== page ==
A 20-year-old U.S. college student Thomas Osadzinski was arrested Monday for allegedly writing computer code to help the Islamic State spread propaganda online, according to the FBI.
The 20-year-old computer science and software development student in the private Catholic university, was accused by federal prosecutors in Chicago of attempting to provide support to ISIS by designing a computer script that would make it easier for the terror group to access and share propaganda on a social media platform.
Osadzinski was charged him with one count of attempting to provide material support and resources to a foreign terrorist organization.
Osadzinski appeared Tuesday before U.S. Magistrate Judge Jeffrey Cole in Chicago and was ordered held without bond. Judge Cole scheduled a detention hearing for Friday at 9:30 a.m, the statement said. The complaint alleges that Osadzinski designed a process that uses a computer script to make ISIS propaganda more conveniently accessed and disseminated by users on a social media platform.
Osadzinski earlier this year shared his script and instructions for how to use it with individuals whom he believed to be ISIS supporters and members of pro-ISIS media organizations, the complaint states.Unbeknownst to Osadzinski, the individuals were actually covert FBI employees and a person confidentially working with law enforcement, according to the complaint.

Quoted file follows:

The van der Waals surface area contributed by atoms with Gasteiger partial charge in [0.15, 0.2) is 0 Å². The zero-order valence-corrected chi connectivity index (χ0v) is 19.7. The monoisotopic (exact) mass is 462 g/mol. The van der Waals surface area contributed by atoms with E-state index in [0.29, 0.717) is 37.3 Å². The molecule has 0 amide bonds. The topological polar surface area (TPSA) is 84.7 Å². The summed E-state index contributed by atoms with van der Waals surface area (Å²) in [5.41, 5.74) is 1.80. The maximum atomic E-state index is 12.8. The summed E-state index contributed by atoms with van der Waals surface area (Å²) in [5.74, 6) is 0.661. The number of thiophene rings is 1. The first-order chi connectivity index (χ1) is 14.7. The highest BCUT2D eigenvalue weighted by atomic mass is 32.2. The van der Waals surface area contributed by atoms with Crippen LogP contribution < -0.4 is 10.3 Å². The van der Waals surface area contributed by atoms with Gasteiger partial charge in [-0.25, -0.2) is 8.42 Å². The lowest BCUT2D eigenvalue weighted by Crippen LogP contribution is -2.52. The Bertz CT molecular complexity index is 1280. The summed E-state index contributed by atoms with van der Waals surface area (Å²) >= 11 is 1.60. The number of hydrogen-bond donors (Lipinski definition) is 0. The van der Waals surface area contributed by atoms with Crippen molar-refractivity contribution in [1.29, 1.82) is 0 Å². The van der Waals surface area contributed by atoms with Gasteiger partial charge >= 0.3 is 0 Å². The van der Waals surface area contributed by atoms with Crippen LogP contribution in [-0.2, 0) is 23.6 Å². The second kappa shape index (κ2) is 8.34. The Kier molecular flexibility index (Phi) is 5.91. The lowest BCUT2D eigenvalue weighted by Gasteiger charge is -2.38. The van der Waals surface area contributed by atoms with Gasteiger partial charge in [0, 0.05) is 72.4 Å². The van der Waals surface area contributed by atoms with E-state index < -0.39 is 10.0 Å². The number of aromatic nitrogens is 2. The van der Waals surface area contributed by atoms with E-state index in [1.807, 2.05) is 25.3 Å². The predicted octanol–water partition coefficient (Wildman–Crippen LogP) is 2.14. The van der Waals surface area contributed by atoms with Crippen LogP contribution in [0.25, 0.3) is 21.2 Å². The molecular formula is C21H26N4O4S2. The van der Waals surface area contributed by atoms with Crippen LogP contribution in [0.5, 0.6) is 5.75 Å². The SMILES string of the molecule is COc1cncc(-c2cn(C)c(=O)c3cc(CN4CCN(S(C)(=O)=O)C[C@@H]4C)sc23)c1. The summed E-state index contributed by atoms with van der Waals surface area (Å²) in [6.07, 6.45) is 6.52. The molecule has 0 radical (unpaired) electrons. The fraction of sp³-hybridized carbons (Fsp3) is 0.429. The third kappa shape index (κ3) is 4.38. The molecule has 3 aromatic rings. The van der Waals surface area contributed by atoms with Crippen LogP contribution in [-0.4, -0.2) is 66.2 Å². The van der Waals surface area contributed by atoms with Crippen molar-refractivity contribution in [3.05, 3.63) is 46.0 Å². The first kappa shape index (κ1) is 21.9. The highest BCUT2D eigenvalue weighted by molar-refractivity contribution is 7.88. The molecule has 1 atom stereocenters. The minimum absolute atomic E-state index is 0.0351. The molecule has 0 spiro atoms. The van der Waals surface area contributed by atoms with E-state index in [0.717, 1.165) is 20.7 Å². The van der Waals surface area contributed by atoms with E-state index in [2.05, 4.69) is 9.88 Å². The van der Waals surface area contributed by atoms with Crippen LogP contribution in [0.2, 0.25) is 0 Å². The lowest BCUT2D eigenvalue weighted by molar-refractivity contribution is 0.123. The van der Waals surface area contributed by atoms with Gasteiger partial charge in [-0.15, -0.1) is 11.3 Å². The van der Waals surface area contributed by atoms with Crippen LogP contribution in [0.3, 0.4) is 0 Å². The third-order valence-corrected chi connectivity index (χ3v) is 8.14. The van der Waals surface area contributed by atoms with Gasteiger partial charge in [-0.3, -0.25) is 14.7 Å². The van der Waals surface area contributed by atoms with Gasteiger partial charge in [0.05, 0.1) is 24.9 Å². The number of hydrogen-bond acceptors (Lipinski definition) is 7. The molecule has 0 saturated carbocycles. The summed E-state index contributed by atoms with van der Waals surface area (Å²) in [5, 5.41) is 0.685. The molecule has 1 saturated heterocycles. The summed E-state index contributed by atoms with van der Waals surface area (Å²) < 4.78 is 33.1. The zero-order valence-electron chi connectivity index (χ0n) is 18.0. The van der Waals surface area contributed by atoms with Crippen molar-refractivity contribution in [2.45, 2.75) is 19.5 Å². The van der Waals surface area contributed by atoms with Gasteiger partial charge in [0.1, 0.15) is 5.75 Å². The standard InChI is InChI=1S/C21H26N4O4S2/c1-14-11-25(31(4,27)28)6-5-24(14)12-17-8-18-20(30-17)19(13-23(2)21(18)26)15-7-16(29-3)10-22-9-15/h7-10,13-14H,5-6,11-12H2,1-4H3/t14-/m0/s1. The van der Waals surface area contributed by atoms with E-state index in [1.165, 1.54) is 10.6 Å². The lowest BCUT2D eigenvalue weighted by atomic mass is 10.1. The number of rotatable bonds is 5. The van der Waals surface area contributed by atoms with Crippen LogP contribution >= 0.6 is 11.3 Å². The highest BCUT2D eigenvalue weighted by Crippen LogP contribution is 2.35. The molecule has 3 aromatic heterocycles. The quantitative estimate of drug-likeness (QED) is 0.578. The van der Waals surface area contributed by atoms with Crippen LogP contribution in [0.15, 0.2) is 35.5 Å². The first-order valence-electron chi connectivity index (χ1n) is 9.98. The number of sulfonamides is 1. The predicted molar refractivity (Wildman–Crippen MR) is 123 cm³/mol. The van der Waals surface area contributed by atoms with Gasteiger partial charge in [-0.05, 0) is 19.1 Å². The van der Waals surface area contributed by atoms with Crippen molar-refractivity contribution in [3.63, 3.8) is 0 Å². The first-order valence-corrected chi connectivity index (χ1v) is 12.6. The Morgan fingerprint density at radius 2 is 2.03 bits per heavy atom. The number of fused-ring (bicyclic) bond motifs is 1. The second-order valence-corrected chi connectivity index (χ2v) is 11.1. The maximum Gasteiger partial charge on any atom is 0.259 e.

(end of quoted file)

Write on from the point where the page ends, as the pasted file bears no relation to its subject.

Steve Greenberg, Osadzinski’s attorney, denied that his client had broken any laws.
“This is a young man who was acting lawfully,” Greenberg told CyberScoop in an email. “He is not writing code to support ISIS. While we understand the government has to be vigilant, they have overreached here, and seek to criminalize religious beliefs and free speech.”
According to the complaint, Osadzinski’s computer process would automatically copy and preserve ISIS media postings in an organized format, allowing social media users to continue to conveniently access and disseminate the content. The material support charge is punishable by up to 20 years in prison. If convicted, the Court must impose a reasonable sentence under federal statutes and the advisory U.S. Sentencing Guidelines.
The FBI began its investigation into Osadzinski in June 2018, after he posted on a pro-ISIS Telegram channel called “Weapons,” and began exchanging online messages with an undercover FBI employee, according to the criminal complaint. Court documents said Osadzinski also sent photos of an ISIS flag and an ISIS propaganda poster to undercover agents.
He sent a photo of the poster on his apartment bedroom wall via Telegram and wrote that he had printed off the poster at the DePaul University library. He also sent an undercover FBI employee a photo of an ISIS flag that the FBI says was taken in his apartment. The flag can be seen in front of an open laptop computer.
On November 2, 2019, Osadzinski sent the undercover FBI employee another photo of an ISIS flag with a handwritten note on it saying, “I renew my pledge to Abu Ibrahim Al-Hashimi Al-Qurashi, in the land of America.” Al-Qurashi is the new leader of ISIS, who succeeded Abu Bakr Al-Baghdadi.
ISIS and its supporters disseminate the terror group’s propaganda materials online to as wide an audience as possible in order to recruit fighters and inspire violence against the United States and other countries. Social media platforms routinely remove ISIS media content due to the violent nature of the materials.